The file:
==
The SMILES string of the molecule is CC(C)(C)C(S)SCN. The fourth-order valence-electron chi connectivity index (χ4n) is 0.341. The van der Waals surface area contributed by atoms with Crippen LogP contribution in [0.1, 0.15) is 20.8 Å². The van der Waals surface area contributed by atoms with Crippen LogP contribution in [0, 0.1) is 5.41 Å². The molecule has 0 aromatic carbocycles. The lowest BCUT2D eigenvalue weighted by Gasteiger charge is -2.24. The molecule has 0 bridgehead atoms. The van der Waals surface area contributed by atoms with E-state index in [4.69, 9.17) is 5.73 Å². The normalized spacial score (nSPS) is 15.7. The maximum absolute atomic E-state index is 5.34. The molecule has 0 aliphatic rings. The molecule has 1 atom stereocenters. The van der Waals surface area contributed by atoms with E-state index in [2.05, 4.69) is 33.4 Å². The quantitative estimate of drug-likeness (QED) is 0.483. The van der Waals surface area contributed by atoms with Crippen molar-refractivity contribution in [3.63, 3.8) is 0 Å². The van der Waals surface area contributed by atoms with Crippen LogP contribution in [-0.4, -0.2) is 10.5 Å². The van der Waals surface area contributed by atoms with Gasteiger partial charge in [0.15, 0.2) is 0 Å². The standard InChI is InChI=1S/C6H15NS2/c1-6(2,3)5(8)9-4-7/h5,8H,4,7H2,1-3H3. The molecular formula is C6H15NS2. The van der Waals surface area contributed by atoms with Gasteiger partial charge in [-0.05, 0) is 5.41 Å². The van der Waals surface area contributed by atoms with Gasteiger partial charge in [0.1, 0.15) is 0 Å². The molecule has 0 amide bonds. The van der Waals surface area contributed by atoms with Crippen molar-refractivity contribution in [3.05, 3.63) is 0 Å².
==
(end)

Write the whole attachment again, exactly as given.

The SMILES string of the molecule is CC(C)(C)C(S)SCN. The fourth-order valence-electron chi connectivity index (χ4n) is 0.341. The van der Waals surface area contributed by atoms with Crippen LogP contribution in [0.1, 0.15) is 20.8 Å². The van der Waals surface area contributed by atoms with Crippen LogP contribution in [0, 0.1) is 5.41 Å². The molecule has 0 aromatic carbocycles. The lowest BCUT2D eigenvalue weighted by Gasteiger charge is -2.24. The molecule has 0 bridgehead atoms. The van der Waals surface area contributed by atoms with E-state index in [4.69, 9.17) is 5.73 Å². The normalized spacial score (nSPS) is 15.7. The maximum absolute atomic E-state index is 5.34. The molecule has 0 aliphatic rings. The molecule has 1 atom stereocenters. The van der Waals surface area contributed by atoms with E-state index in [2.05, 4.69) is 33.4 Å². The quantitative estimate of drug-likeness (QED) is 0.483. The van der Waals surface area contributed by atoms with Crippen molar-refractivity contribution in [3.63, 3.8) is 0 Å². The van der Waals surface area contributed by atoms with Crippen LogP contribution in [-0.4, -0.2) is 10.5 Å². The van der Waals surface area contributed by atoms with Gasteiger partial charge in [0.15, 0.2) is 0 Å². The standard InChI is InChI=1S/C6H15NS2/c1-6(2,3)5(8)9-4-7/h5,8H,4,7H2,1-3H3. The molecular formula is C6H15NS2. The van der Waals surface area contributed by atoms with Gasteiger partial charge in [-0.05, 0) is 5.41 Å². The van der Waals surface area contributed by atoms with Gasteiger partial charge in [0.1, 0.15) is 0 Å². The molecule has 0 amide bonds. The van der Waals surface area contributed by atoms with Crippen molar-refractivity contribution in [3.05, 3.63) is 0 Å².